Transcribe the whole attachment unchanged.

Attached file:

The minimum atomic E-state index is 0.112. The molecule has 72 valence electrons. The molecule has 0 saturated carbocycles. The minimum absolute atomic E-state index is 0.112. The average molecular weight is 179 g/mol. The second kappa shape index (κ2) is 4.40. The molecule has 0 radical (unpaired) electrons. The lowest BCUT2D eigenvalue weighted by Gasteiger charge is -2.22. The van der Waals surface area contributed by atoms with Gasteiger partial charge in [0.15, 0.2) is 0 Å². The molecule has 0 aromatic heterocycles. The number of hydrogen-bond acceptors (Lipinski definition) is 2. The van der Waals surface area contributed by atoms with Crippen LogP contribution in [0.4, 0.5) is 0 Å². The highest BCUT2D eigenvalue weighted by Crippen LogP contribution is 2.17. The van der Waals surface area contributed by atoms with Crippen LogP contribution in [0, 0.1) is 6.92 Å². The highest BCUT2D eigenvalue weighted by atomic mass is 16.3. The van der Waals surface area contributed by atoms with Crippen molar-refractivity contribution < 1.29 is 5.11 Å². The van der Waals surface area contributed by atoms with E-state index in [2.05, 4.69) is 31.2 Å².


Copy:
The minimum atomic E-state index is 0.112. The molecule has 72 valence electrons. The molecule has 0 saturated carbocycles. The minimum absolute atomic E-state index is 0.112. The average molecular weight is 179 g/mol. The second kappa shape index (κ2) is 4.40. The molecule has 0 radical (unpaired) electrons. The lowest BCUT2D eigenvalue weighted by Gasteiger charge is -2.22. The van der Waals surface area contributed by atoms with Gasteiger partial charge in [0.15, 0.2) is 0 Å². The molecule has 0 aromatic heterocycles. The number of hydrogen-bond acceptors (Lipinski definition) is 2. The van der Waals surface area contributed by atoms with Crippen LogP contribution in [0.4, 0.5) is 0 Å². The highest BCUT2D eigenvalue weighted by Crippen LogP contribution is 2.17. The van der Waals surface area contributed by atoms with Crippen LogP contribution in [0, 0.1) is 6.92 Å². The highest BCUT2D eigenvalue weighted by atomic mass is 16.3. The van der Waals surface area contributed by atoms with Crippen molar-refractivity contribution < 1.29 is 5.11 Å². The van der Waals surface area contributed by atoms with E-state index in [2.05, 4.69) is 31.2 Å².